I'm trying to understand the A$^*$ search algorithm. I read in wikipedia that A$^*$ chooses nodes based on their cost, calculated as $f(n)=g(n)+h(n)$, where $h(n)$ is a heuristic estimation of the cost to reach the target from node $n$. But I don't understand how to determine its value.

Thanks for your help.

  • 1
    $\begingroup$ Do you mean "how do I design the function h" or literally "how do I evaluate it for a particular input"? $\endgroup$
    – harold
    Sep 11, 2016 at 12:04
  • $\begingroup$ wiki doesn't mention any think about h, so I hope to know the two: $\endgroup$
    – aName
    Sep 11, 2016 at 14:37
  • 1
    $\begingroup$ Start by reading more than Wikipedia. Have you read a description in a textbook? Or checked out any of the many online courses? $\endgroup$
    – D.W.
    Sep 11, 2016 at 17:01

1 Answer 1


Let's try to walk together through the $f$ function!

The intuition here is that we want to choose nodes in our exploration frontier which are:

  1. Close to the start state
  2. Close to a goal state

The shortest distance to the start state can be calculated recursively for every node in the search space pretty much as we do in uniform cost search.

However, the distance of a node to a goal state cannot be precisely calculated (for that we would need to know the shortest path to a goal, which would mean we have already solved the problem).

Thus the best we can do is try estimating it, using a heuristic function $h$. Obviously, we want this estimation to be as precise as possible, but we also want some other properties to hold:

  • (admissibility) we want $h$ to never overestimate the cost to the goal from any given node.
  • (consistency) we want $h(n)$ to not be greater than $h(n')+c(n,n')$ for any successor $n'$ of $n$, where $c(n,n')$ is the cost of the path that joins both states. In other words, the true cost of going from any given node to another must be less than the difference between the heuristic value of both nodes.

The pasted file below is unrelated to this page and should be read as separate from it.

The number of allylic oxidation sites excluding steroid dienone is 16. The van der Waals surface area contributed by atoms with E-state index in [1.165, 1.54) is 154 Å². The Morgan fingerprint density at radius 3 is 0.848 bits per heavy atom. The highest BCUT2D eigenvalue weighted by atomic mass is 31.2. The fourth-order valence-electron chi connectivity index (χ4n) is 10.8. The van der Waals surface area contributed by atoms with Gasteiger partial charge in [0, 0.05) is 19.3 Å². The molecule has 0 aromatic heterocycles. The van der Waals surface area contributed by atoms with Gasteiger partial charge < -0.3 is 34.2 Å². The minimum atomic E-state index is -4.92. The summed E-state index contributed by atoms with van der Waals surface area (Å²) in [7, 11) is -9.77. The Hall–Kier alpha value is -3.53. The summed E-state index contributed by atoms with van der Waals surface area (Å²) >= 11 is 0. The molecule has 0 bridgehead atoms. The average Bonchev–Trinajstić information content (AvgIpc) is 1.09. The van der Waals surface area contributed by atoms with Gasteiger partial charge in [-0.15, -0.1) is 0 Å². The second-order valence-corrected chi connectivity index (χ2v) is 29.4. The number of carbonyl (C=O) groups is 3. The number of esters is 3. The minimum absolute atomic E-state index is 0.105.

If we impose the restriction that $h(n)=0$ if $n$ is a goal state, then it is easy to see that consistency implies admissibility.

These properties guarantee that the algorithm is sound, complete and optimal for tree-search (admissibility) and graph-search (consistency).

Now, there are many heuristics out there for each problem.

One example is the trivial heuristic which assigns $h(n)=0$ for every $n$. This heuristic is indeed consistent. In this case, $A^*$ behaves as uniform cost search.

We can find heuristics better suited to solve a problem. One way to do so is by relaxing the conditions to solve the problem, and calculating the exact solution of the relaxed problem from the state we are in.

For example, we can take the $n$-queens problem, where each step consists in moving one queen, and take as a heuristic the number of queens under attack minus one (or zero if no queen is under attack).


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